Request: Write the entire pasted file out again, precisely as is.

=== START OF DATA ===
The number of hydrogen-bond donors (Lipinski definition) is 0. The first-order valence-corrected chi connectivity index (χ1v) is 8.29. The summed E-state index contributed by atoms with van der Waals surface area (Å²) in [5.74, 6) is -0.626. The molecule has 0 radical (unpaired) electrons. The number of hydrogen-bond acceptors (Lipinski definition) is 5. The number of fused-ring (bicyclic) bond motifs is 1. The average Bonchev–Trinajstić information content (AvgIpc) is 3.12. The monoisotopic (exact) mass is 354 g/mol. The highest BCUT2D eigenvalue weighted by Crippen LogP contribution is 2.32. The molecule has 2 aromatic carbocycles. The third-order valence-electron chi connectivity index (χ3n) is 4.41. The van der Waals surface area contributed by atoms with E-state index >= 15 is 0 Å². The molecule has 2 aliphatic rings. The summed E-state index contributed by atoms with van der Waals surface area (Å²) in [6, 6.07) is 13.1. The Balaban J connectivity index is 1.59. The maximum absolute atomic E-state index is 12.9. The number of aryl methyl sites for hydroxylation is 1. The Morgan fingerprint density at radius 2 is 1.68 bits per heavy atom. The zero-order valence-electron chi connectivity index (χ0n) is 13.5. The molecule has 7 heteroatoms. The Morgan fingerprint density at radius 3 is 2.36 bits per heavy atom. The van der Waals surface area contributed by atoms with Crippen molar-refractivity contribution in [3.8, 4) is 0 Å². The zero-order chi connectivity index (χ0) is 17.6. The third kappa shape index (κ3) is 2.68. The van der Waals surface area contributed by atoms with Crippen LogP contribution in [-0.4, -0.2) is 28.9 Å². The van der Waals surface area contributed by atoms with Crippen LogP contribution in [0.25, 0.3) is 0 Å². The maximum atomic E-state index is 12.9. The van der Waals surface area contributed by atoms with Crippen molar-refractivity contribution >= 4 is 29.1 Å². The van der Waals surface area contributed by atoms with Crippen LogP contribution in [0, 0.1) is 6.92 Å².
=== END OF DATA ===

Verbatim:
The number of hydrogen-bond donors (Lipinski definition) is 0. The first-order valence-corrected chi connectivity index (χ1v) is 8.29. The summed E-state index contributed by atoms with van der Waals surface area (Å²) in [5.74, 6) is -0.626. The molecule has 0 radical (unpaired) electrons. The number of hydrogen-bond acceptors (Lipinski definition) is 5. The number of fused-ring (bicyclic) bond motifs is 1. The average Bonchev–Trinajstić information content (AvgIpc) is 3.12. The monoisotopic (exact) mass is 354 g/mol. The highest BCUT2D eigenvalue weighted by Crippen LogP contribution is 2.32. The molecule has 2 aromatic carbocycles. The third-order valence-electron chi connectivity index (χ3n) is 4.41. The van der Waals surface area contributed by atoms with E-state index >= 15 is 0 Å². The molecule has 2 aliphatic rings. The summed E-state index contributed by atoms with van der Waals surface area (Å²) in [6, 6.07) is 13.1. The Balaban J connectivity index is 1.59. The maximum absolute atomic E-state index is 12.9. The number of aryl methyl sites for hydroxylation is 1. The Morgan fingerprint density at radius 2 is 1.68 bits per heavy atom. The zero-order valence-electron chi connectivity index (χ0n) is 13.5. The molecule has 7 heteroatoms. The Morgan fingerprint density at radius 3 is 2.36 bits per heavy atom. The van der Waals surface area contributed by atoms with Crippen molar-refractivity contribution in [3.8, 4) is 0 Å². The zero-order chi connectivity index (χ0) is 17.6. The third kappa shape index (κ3) is 2.68. The van der Waals surface area contributed by atoms with Crippen LogP contribution in [-0.4, -0.2) is 28.9 Å². The van der Waals surface area contributed by atoms with Crippen LogP contribution in [0.25, 0.3) is 0 Å². The maximum atomic E-state index is 12.9. The van der Waals surface area contributed by atoms with Crippen molar-refractivity contribution >= 4 is 29.1 Å². The van der Waals surface area contributed by atoms with Crippen LogP contribution in [0, 0.1) is 6.92 Å².